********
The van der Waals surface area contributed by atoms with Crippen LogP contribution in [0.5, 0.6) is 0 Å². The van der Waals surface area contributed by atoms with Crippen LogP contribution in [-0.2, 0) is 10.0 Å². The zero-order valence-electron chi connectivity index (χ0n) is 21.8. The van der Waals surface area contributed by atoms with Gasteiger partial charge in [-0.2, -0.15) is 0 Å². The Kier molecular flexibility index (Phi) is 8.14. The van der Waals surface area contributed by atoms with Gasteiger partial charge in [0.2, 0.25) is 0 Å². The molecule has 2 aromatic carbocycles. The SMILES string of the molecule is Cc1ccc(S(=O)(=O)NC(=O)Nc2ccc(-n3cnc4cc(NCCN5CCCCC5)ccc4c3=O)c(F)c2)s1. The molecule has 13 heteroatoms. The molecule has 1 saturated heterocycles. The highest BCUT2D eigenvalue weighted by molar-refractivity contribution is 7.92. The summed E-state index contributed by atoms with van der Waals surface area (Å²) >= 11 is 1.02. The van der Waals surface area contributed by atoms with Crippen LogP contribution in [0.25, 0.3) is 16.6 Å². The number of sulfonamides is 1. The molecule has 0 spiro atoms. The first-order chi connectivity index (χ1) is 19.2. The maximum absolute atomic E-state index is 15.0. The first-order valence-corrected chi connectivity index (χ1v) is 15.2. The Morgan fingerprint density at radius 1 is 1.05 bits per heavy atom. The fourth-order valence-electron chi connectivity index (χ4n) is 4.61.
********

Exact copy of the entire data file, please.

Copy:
The van der Waals surface area contributed by atoms with Crippen LogP contribution in [0.5, 0.6) is 0 Å². The van der Waals surface area contributed by atoms with Crippen LogP contribution in [-0.2, 0) is 10.0 Å². The zero-order valence-electron chi connectivity index (χ0n) is 21.8. The van der Waals surface area contributed by atoms with Gasteiger partial charge in [-0.2, -0.15) is 0 Å². The Kier molecular flexibility index (Phi) is 8.14. The van der Waals surface area contributed by atoms with Gasteiger partial charge in [0.2, 0.25) is 0 Å². The molecule has 2 aromatic carbocycles. The SMILES string of the molecule is Cc1ccc(S(=O)(=O)NC(=O)Nc2ccc(-n3cnc4cc(NCCN5CCCCC5)ccc4c3=O)c(F)c2)s1. The molecule has 13 heteroatoms. The molecule has 1 saturated heterocycles. The highest BCUT2D eigenvalue weighted by molar-refractivity contribution is 7.92. The summed E-state index contributed by atoms with van der Waals surface area (Å²) >= 11 is 1.02. The van der Waals surface area contributed by atoms with Crippen LogP contribution in [0.25, 0.3) is 16.6 Å². The number of sulfonamides is 1. The molecule has 0 spiro atoms. The first-order chi connectivity index (χ1) is 19.2. The maximum absolute atomic E-state index is 15.0. The first-order valence-corrected chi connectivity index (χ1v) is 15.2. The Morgan fingerprint density at radius 1 is 1.05 bits per heavy atom. The fourth-order valence-electron chi connectivity index (χ4n) is 4.61.